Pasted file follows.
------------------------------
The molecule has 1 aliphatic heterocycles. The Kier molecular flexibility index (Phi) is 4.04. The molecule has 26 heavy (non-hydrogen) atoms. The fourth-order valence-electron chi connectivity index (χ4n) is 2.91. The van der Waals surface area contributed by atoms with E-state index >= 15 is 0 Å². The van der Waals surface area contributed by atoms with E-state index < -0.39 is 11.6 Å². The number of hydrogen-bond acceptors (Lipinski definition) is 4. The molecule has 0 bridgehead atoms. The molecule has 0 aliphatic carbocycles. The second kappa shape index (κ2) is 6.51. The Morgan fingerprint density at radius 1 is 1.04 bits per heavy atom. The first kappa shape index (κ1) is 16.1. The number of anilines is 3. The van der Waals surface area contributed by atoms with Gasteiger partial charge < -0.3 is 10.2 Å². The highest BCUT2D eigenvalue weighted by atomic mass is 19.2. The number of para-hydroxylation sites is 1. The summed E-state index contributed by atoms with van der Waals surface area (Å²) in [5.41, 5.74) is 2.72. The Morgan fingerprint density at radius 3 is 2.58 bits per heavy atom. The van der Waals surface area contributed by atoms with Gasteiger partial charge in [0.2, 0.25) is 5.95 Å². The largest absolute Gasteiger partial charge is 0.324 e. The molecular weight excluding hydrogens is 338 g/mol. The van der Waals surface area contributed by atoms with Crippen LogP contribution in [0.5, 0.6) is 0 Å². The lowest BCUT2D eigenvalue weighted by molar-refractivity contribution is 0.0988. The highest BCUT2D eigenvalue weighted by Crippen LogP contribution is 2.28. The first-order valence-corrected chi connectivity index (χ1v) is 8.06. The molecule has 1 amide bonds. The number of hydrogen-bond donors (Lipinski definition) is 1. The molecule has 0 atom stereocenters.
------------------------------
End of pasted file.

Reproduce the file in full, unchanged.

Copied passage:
The molecule has 1 aliphatic heterocycles. The Kier molecular flexibility index (Phi) is 4.04. The molecule has 26 heavy (non-hydrogen) atoms. The fourth-order valence-electron chi connectivity index (χ4n) is 2.91. The van der Waals surface area contributed by atoms with E-state index >= 15 is 0 Å². The van der Waals surface area contributed by atoms with E-state index < -0.39 is 11.6 Å². The number of hydrogen-bond acceptors (Lipinski definition) is 4. The molecule has 0 bridgehead atoms. The molecule has 0 aliphatic carbocycles. The second kappa shape index (κ2) is 6.51. The Morgan fingerprint density at radius 1 is 1.04 bits per heavy atom. The first kappa shape index (κ1) is 16.1. The number of anilines is 3. The van der Waals surface area contributed by atoms with Gasteiger partial charge < -0.3 is 10.2 Å². The highest BCUT2D eigenvalue weighted by atomic mass is 19.2. The number of para-hydroxylation sites is 1. The summed E-state index contributed by atoms with van der Waals surface area (Å²) in [5.41, 5.74) is 2.72. The Morgan fingerprint density at radius 3 is 2.58 bits per heavy atom. The van der Waals surface area contributed by atoms with Gasteiger partial charge in [0.2, 0.25) is 5.95 Å². The largest absolute Gasteiger partial charge is 0.324 e. The molecular weight excluding hydrogens is 338 g/mol. The van der Waals surface area contributed by atoms with Crippen LogP contribution in [0.5, 0.6) is 0 Å². The lowest BCUT2D eigenvalue weighted by molar-refractivity contribution is 0.0988. The highest BCUT2D eigenvalue weighted by Crippen LogP contribution is 2.28. The first-order valence-corrected chi connectivity index (χ1v) is 8.06. The molecule has 1 amide bonds. The number of hydrogen-bond donors (Lipinski definition) is 1. The molecule has 0 atom stereocenters.